On the trail of Engadin sgraffito art
'Sgraffiti' is the name of the art form that is very much a part of the unmistakable charm of Engadin villages. A lot of the 'scratched' drawings have fallen prey to the climate, renovations and alterations since the heyday of sgraffito art between the middle of the seventeenth and the middle of the eighteenth centuries. But if you set out to learn more about this amazing art form, you will be rewarded on the south terrace of Lower Engadin: the trail starts in the "Bell for Ursli" village and ends in the Graubünden open-air museum.
Sgraffito art in the award-winning "Bell for Ursli" village
Your journey with the Rhaetian Railway takes you through the deep gorges of the Graubünden mountain landscape to the lush meadows of the Inn valley. This is home to one of the most beautiful villages of the area: Guarda. The station is a good thirty minutes on foot below the centre of the village; a post bus travels up from the station to the "Guarda, cumün" stop every half hour. In 1975, Swiss Heritage awarded Guarda the Louis-Wakker Prize for exemplary preservation and care of the village. Thanks to the fact that the ancient farmhouses have been looked after very carefully, the sgraffiti have been regularly restored ever since. Time stands still in the almost completely preserved village centre: there is plenty to discover in the winding lanes and on historical footpaths. Not only the numerous façade paintings will strike you: whoever has read the famous children's book "Schellenursli" ["A Bell for Ursli"] by Selina Chönz and Alois Carigiet will remember stories from their childhood with every house, fountain and corner of Guarda.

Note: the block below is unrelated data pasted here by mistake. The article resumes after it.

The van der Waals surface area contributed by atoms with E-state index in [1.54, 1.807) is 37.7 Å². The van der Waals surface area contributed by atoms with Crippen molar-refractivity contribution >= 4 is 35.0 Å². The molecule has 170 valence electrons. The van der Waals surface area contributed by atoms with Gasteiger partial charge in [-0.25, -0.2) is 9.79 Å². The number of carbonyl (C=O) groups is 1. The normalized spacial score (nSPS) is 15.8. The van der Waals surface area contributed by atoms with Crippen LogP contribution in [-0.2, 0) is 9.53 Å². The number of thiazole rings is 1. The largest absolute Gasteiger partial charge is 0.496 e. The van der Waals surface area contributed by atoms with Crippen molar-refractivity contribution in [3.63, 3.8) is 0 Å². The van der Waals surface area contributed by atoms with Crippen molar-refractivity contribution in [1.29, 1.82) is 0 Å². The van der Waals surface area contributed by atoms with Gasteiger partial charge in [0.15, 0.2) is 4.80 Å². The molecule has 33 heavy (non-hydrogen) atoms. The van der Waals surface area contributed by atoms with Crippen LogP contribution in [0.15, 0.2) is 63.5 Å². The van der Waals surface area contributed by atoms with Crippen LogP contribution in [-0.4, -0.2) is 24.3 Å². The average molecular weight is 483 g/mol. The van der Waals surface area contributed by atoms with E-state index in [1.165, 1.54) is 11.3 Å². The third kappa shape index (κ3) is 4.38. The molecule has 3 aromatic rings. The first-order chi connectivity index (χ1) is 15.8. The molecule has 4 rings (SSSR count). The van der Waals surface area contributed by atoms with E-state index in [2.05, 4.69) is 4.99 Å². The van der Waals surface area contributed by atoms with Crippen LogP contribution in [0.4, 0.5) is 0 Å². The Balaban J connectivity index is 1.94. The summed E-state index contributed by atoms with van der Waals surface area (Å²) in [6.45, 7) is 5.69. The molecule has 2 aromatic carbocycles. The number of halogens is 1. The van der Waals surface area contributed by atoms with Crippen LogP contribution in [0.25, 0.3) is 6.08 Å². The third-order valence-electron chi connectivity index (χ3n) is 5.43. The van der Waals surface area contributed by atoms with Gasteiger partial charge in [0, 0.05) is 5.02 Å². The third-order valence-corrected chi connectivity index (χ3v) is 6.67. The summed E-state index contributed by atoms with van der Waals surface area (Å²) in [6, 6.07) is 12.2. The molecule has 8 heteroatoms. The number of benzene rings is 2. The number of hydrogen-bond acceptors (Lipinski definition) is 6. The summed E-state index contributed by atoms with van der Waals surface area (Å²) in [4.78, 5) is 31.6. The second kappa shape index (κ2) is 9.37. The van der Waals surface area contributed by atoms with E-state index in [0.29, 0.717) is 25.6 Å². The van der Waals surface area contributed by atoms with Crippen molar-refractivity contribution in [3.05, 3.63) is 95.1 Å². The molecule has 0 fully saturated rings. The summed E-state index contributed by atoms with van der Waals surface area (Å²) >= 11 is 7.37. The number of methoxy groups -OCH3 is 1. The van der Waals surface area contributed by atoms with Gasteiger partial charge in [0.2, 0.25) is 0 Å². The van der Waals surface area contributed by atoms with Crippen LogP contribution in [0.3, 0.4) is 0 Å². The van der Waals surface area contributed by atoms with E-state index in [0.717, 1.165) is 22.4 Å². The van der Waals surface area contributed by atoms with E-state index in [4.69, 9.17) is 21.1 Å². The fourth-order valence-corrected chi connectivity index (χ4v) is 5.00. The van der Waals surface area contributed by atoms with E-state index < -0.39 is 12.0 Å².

Overlooking the awesome mountain world
The hike goes eastwards from Guarda to Bos-cha. This is a small hamlet at the same altitude as Guarda, although it already belongs to Ardez. From Bos-cha, you have a clear view over the expanses of Lower Engadin as well as the majestic Dolomites, with the castle of Tarasp presiding at their foot. Always in view: the landmark of Ardez, the ruined castle Steinsberg. After around one hour and 20 minutes, you start walking past the first farmhouses from Ardez.
Ardez: the open-air museum and model village of Lower Engadin
Embedded between the crystalline masses of the Silvretta Alps and the Dolomites of Lower Engadin is Ardez, one of the oldest villages in the area. Apart from the ruined castle Steinsberg, the village is well known for its nativeness. Just like Guarda, Ardez also won an award in 1975: in the European architectural heritage year, Ardez was deemed to be an exemplary village. The historic village centre that has hardly changed since 1622 is particularly worth seeing. So it is no surprise that virtually every façade in Ardez still bears a sgraffito today. In the numerous pretty lanes, visitors can discover a large number of picturesque Engadin houses with the typical sgraffiti.
Via Engiadina long-distance hiking trail
Discover the Lower Engadin Panorama Trail – with organised transport of luggage – in five stages. This summer, this package is celebrating its tenth anniversary.
From CHF 338 / 804 per person incl. 3 or 7 overnight stays, breakfast and transport of luggage.